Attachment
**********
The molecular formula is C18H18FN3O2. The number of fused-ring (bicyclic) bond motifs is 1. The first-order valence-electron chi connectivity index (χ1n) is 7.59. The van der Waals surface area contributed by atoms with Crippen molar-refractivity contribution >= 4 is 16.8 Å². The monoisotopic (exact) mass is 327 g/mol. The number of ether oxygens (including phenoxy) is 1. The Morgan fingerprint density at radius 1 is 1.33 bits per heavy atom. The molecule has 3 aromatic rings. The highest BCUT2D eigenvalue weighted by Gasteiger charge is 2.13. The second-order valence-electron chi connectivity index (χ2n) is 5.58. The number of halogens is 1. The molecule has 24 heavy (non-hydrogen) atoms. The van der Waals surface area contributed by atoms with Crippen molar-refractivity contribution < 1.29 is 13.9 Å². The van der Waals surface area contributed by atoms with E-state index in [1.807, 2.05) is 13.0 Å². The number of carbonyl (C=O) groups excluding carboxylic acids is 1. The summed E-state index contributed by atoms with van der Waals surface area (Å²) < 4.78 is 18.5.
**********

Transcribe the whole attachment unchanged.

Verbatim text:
The molecular formula is C18H18FN3O2. The number of fused-ring (bicyclic) bond motifs is 1. The first-order valence-electron chi connectivity index (χ1n) is 7.59. The van der Waals surface area contributed by atoms with Crippen molar-refractivity contribution >= 4 is 16.8 Å². The monoisotopic (exact) mass is 327 g/mol. The number of ether oxygens (including phenoxy) is 1. The Morgan fingerprint density at radius 1 is 1.33 bits per heavy atom. The molecule has 3 aromatic rings. The highest BCUT2D eigenvalue weighted by Gasteiger charge is 2.13. The second-order valence-electron chi connectivity index (χ2n) is 5.58. The number of halogens is 1. The molecule has 24 heavy (non-hydrogen) atoms. The van der Waals surface area contributed by atoms with Crippen molar-refractivity contribution < 1.29 is 13.9 Å². The van der Waals surface area contributed by atoms with E-state index in [1.807, 2.05) is 13.0 Å². The number of carbonyl (C=O) groups excluding carboxylic acids is 1. The summed E-state index contributed by atoms with van der Waals surface area (Å²) < 4.78 is 18.5.